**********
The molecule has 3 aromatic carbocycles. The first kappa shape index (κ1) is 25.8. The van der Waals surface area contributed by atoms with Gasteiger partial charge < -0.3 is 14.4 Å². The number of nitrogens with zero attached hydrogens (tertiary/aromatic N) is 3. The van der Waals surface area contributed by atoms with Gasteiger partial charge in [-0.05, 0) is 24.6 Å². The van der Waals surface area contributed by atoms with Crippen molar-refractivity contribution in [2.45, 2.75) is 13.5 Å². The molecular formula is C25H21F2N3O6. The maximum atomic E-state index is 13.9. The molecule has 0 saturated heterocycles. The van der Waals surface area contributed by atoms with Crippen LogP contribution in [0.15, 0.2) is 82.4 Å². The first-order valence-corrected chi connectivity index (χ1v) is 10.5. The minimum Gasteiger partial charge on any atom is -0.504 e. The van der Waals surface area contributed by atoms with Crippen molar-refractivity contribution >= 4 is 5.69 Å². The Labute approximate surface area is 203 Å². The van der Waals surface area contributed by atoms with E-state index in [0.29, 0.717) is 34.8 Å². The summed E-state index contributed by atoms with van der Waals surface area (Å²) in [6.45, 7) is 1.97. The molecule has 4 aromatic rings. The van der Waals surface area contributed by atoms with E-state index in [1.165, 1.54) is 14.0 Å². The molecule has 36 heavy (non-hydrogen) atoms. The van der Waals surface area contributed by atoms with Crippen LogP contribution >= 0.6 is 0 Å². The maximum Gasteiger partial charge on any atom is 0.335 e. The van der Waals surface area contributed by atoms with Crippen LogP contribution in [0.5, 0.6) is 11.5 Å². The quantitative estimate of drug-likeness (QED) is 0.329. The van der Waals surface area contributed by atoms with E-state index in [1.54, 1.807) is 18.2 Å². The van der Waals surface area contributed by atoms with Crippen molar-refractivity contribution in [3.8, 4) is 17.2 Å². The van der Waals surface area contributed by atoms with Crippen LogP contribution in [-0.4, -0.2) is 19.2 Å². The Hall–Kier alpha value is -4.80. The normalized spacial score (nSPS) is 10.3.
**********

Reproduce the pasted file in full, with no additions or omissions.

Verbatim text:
The molecule has 3 aromatic carbocycles. The first kappa shape index (κ1) is 25.8. The van der Waals surface area contributed by atoms with Gasteiger partial charge < -0.3 is 14.4 Å². The number of nitrogens with zero attached hydrogens (tertiary/aromatic N) is 3. The van der Waals surface area contributed by atoms with Gasteiger partial charge in [-0.05, 0) is 24.6 Å². The van der Waals surface area contributed by atoms with Crippen molar-refractivity contribution in [2.45, 2.75) is 13.5 Å². The molecular formula is C25H21F2N3O6. The maximum atomic E-state index is 13.9. The molecule has 0 saturated heterocycles. The van der Waals surface area contributed by atoms with Crippen LogP contribution in [0.15, 0.2) is 82.4 Å². The first-order valence-corrected chi connectivity index (χ1v) is 10.5. The minimum Gasteiger partial charge on any atom is -0.504 e. The van der Waals surface area contributed by atoms with Crippen molar-refractivity contribution >= 4 is 5.69 Å². The Labute approximate surface area is 203 Å². The van der Waals surface area contributed by atoms with E-state index in [0.29, 0.717) is 34.8 Å². The summed E-state index contributed by atoms with van der Waals surface area (Å²) in [6.45, 7) is 1.97. The molecule has 4 aromatic rings. The van der Waals surface area contributed by atoms with E-state index in [1.165, 1.54) is 14.0 Å². The molecule has 36 heavy (non-hydrogen) atoms. The van der Waals surface area contributed by atoms with Crippen LogP contribution >= 0.6 is 0 Å². The maximum Gasteiger partial charge on any atom is 0.335 e. The van der Waals surface area contributed by atoms with Crippen LogP contribution in [0.5, 0.6) is 11.5 Å². The quantitative estimate of drug-likeness (QED) is 0.329. The van der Waals surface area contributed by atoms with E-state index in [1.54, 1.807) is 18.2 Å². The van der Waals surface area contributed by atoms with Crippen molar-refractivity contribution in [3.8, 4) is 17.2 Å². The van der Waals surface area contributed by atoms with Crippen LogP contribution in [-0.4, -0.2) is 19.2 Å². The Hall–Kier alpha value is -4.80. The normalized spacial score (nSPS) is 10.3.